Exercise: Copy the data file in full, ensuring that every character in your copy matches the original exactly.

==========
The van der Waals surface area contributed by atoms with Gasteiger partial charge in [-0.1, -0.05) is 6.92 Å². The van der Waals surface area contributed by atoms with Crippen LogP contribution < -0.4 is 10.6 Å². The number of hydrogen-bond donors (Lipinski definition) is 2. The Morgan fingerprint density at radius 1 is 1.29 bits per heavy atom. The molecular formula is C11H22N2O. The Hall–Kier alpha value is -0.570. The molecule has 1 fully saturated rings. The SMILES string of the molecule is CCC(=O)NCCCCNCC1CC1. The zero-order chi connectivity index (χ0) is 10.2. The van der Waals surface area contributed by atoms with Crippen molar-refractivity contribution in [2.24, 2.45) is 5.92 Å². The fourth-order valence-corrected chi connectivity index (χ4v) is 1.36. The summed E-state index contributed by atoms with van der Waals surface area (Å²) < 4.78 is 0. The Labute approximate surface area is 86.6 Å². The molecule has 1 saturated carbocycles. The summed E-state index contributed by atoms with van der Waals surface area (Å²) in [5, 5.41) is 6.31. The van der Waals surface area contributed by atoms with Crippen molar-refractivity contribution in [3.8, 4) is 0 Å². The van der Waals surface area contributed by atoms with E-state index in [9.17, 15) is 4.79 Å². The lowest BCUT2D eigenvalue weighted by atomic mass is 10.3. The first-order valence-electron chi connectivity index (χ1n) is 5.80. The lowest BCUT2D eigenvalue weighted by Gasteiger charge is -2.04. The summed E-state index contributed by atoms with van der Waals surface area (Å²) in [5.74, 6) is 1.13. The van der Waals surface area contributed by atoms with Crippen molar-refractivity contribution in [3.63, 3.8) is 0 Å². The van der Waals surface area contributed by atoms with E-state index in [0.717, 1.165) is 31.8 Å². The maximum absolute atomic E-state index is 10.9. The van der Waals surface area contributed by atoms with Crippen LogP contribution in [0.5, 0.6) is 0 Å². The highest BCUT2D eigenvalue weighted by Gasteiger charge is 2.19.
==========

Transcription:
The van der Waals surface area contributed by atoms with Gasteiger partial charge in [-0.1, -0.05) is 6.92 Å². The van der Waals surface area contributed by atoms with Crippen LogP contribution < -0.4 is 10.6 Å². The number of hydrogen-bond donors (Lipinski definition) is 2. The Morgan fingerprint density at radius 1 is 1.29 bits per heavy atom. The molecular formula is C11H22N2O. The Hall–Kier alpha value is -0.570. The molecule has 1 fully saturated rings. The SMILES string of the molecule is CCC(=O)NCCCCNCC1CC1. The zero-order chi connectivity index (χ0) is 10.2. The van der Waals surface area contributed by atoms with Crippen molar-refractivity contribution in [2.24, 2.45) is 5.92 Å². The fourth-order valence-corrected chi connectivity index (χ4v) is 1.36. The summed E-state index contributed by atoms with van der Waals surface area (Å²) < 4.78 is 0. The Labute approximate surface area is 86.6 Å². The molecule has 1 saturated carbocycles. The summed E-state index contributed by atoms with van der Waals surface area (Å²) in [5, 5.41) is 6.31. The van der Waals surface area contributed by atoms with Crippen molar-refractivity contribution in [3.8, 4) is 0 Å². The van der Waals surface area contributed by atoms with E-state index in [9.17, 15) is 4.79 Å². The lowest BCUT2D eigenvalue weighted by atomic mass is 10.3. The first-order valence-electron chi connectivity index (χ1n) is 5.80. The lowest BCUT2D eigenvalue weighted by Gasteiger charge is -2.04. The summed E-state index contributed by atoms with van der Waals surface area (Å²) in [5.74, 6) is 1.13. The van der Waals surface area contributed by atoms with Crippen molar-refractivity contribution in [3.63, 3.8) is 0 Å². The van der Waals surface area contributed by atoms with E-state index in [0.717, 1.165) is 31.8 Å². The maximum absolute atomic E-state index is 10.9. The van der Waals surface area contributed by atoms with Crippen LogP contribution in [0.5, 0.6) is 0 Å². The highest BCUT2D eigenvalue weighted by Gasteiger charge is 2.19.